Alick3 has his wife here, calls her ‘my love,’ sometimes even ‘my angel’ with his own peculiar accent, and seems to get on perfectly well. Jenny herself is the naivest of women, a good figure, and at working a very Penelope. On the whole, here in our moorland Patmos we are not without cause to be grateful: this very night, we have fine black frost, a vehement fire is blazing (with peats logs and large coals) at my left hand (for it is in the Drawing-room that we abide for these few days), and on the opposite side thereof sits my wife sewing; I owe no man almost anything, and have the prospect of being allowed to live unmolested in God's Earth a little longer, there to till and sow according to ability that richest of all fields Future Time: Mein Ackerist die Zeit [Time is my seed-field].4 ‘What wanteth man that I have not / Within my own Four walls?’5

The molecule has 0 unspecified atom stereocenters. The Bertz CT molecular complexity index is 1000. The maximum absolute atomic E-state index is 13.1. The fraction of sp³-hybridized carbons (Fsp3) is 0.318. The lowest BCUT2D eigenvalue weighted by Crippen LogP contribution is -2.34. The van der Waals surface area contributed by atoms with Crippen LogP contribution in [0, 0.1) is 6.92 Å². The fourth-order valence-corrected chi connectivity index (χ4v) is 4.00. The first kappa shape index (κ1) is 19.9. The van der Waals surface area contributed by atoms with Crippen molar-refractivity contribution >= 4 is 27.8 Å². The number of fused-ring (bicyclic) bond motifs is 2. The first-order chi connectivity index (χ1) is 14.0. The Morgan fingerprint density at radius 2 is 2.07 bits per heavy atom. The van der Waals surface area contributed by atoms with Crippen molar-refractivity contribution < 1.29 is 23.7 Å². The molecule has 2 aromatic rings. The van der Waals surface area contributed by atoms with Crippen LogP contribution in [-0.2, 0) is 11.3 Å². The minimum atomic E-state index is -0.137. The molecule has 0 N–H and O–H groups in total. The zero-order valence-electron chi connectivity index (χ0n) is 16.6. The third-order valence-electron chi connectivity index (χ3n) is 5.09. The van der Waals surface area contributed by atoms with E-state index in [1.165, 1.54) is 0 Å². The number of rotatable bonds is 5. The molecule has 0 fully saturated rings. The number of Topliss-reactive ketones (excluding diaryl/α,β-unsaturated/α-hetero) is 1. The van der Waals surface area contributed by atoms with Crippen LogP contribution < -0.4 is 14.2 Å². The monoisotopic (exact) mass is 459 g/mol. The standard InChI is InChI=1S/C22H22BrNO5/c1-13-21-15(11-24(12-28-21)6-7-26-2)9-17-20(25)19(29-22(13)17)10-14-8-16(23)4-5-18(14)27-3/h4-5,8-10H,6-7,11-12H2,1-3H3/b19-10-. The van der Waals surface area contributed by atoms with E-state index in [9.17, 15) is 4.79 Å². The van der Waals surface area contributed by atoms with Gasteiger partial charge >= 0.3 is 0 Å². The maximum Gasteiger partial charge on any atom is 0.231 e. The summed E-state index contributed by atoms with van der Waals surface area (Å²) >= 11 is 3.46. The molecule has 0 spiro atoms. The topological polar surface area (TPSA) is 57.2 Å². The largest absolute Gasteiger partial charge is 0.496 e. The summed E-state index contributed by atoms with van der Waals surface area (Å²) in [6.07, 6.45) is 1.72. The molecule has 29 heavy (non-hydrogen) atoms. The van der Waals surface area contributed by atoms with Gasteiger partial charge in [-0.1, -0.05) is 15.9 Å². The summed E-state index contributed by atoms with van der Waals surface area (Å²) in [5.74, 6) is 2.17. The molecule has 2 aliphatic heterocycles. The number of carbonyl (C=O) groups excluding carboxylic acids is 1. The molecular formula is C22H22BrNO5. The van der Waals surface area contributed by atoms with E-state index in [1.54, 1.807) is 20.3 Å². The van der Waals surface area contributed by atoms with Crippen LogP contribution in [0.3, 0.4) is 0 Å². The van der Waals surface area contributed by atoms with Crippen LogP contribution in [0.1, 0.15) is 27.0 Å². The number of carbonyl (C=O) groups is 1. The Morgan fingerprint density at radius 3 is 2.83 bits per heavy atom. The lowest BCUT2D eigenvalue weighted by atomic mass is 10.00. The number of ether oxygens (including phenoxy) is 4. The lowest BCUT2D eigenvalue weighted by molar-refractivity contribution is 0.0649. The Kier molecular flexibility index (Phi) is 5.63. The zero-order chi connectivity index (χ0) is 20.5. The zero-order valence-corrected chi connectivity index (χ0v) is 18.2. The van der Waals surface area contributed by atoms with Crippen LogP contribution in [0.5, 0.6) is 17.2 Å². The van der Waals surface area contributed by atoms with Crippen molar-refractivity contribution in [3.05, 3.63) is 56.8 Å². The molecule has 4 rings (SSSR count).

To give you a few more particulars. We have only one servant this winter: ‘Betty’, an oldish coughing woman, but seemingly a ‘chosen one’ of her sex, so quiet is she, so orderly, and takes such charge of Master and Missus, of cow, pig and pony. The place is all dry and gravelly, swept and garnished, even to Cobbett's taste, about doors;6 windtight, watertight, warm and smokeless within. The ‘big beast’ is labouring for her bread at Templand this winter: but Harry runs in the Gig (which I myself can now trim and harness) like a very lion, and I give him ‘swine-meal,’ which is his plumpudding and calepash and calepee,7 nightly by deputy, and on those great Gig-occasions for two days previously ‘with my own hand.’8 We were at Templand but on Wednesday last; and with lamps burning (halfpenny tallow candles!) overtook MacKnight, scarcely past ‘the Milton,’ and snatched our Letters from him.— ‘By the bye,’ I ought here to admit that your Newspaper has been a day too late, the last two times; owing to no neglect of mine, but to the mischance that none went hence to Church, and that I had no man to send down; which mischance however I have taken the best measures I could to guard against hencefort[h]. Again, by another bye, I may say that we are not tired of the Examiner, which we think the cleverest of all Radicals; but will nevertheless cheerfully fall in with any new arrangement you like better: the Spectator we generally see, about midweek, thro' Frazer; it is better than it was, and immeasurably copious, yet still stupid enough. Besides is it not twice as dear as the Examiner, or any other single Paper? But as I said, whatever way will please you better. On the whole you are a true blessing to us for Newspapers; never once a failure, and ever and anon some supernumerary, which were it weeks old is alw[a]ys greedily devoured by us. We get no talk here, and are quite insatiable in the Newspaper way. William Graham, who rode with me to Ecclefechan that night the Parcel went off, expressed a similar gratitude towards you; indeed he seemed gladder of those old Papers than if you had given him as many guineas: your Letter also was very precious to him; and if he had not answered it, sad secret cares, as I guessed, were the only reason. Poor Graham is on no bed of roses, so far as matters economic go: but he does not open himself, and I have not the face to break in upon his citadel, having no comfort to give if I were there. And now adding only that Waugh9 is still a laggard, and applied to me lately for ‘a loan of ten pounds’ (umsonst! umsonst! [in vain! in vain!]) and directions how to study German, I quit the province of news and private gossip: after which paullo majora canamus [Let us sing in a somewhat loftier strain].10